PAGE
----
Tuesday, January 21 14:03:29
Dublin second hand house prices increased by 17.7pc last year as a lack of property coming to the market and improved buyer sentiment lead to the 6th consecutive quarter of growth, according to the DNG Annual Property Review today.
Cash buyers continued to dominate the market, accounting for around 54pc of all sales in the first 9 months of 2013, but this dropped to 40pc in September and October as an increased reliance on financial institutions to fund purchases started to appear. In contrast 30pc of sales in the UK are reported as financed with cash.
Although house prices in the capital outpaced the rest of Ireland, growth was visible with a 21pc increase in transactions outside of Dublin versus 15pc in the greater city area between January and October 2013, with full year figures forecasted to be similar.
During 2013 Q3 (July-Sept) experienced the biggest jump in prices at 5.6pc with the average price of a house in Dublin now standing at E302,846. Houses in West Dublin showed the biggest annual increase at 20.6pc followed by south of the city at 17.5pc, with north Dublin showing an increase of 16.6pc. Houses above the E500,000 mark increased most in value at 18.7pc narrowly beating houses in the E251,000 to E350,000 price range which increased at a rate of 18.6pc during the year.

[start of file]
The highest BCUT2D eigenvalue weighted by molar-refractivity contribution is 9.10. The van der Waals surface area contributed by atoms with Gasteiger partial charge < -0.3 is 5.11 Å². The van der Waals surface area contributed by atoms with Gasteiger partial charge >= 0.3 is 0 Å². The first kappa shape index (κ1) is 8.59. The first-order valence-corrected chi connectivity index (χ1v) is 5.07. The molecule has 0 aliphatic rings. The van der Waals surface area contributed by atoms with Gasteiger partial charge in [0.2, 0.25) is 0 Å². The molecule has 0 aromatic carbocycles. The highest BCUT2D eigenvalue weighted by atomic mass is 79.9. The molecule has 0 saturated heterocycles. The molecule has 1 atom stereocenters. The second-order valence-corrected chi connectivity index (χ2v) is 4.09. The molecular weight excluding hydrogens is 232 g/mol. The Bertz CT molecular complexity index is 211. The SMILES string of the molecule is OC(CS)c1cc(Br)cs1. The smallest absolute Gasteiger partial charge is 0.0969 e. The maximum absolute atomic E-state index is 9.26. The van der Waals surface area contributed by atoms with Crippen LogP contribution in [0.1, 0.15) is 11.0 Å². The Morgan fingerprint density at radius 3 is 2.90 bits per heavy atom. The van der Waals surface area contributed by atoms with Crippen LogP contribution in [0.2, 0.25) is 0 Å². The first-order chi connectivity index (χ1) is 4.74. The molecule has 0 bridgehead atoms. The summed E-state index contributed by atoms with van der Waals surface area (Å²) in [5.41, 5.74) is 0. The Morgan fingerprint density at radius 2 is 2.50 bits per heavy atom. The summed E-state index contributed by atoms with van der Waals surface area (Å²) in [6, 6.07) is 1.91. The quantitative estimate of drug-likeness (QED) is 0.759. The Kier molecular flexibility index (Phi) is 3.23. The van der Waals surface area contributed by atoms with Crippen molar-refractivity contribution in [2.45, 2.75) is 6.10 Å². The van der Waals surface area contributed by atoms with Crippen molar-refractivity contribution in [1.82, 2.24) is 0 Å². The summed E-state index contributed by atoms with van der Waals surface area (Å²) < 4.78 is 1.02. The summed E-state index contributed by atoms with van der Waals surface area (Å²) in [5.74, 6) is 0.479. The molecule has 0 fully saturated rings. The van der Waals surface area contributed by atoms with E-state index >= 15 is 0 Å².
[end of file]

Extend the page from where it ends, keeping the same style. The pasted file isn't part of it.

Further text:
Commenting in the report Dermot O'Leary, Chief Economist, Goodbody Stockbrokers noted, "that the return of employment growth has been the most unambiguous sign that the economy is returning to health", while from a housing market standpoint he added that "the return of full time jobs should make the uncertain buyer more likely to take the plunge".
Keith Lowe, CEO, DNG said it is very encouraging to see 18 straight months of price increases for residential property in the capital.
"This has been largely driven by an improvement in consumer sentiment and confidence in the property market both from within Ireland and externally from non-Irish investors investing in the market. National and international market commentators have also recognised this improvement in sentiment and economic fortunes or Ireland. It is also interesting to note that both house prices and rental values are both simultaneously rising in the Greater Dublin Area which is a sure sign that there is a shortage housing supply in the capital," he said.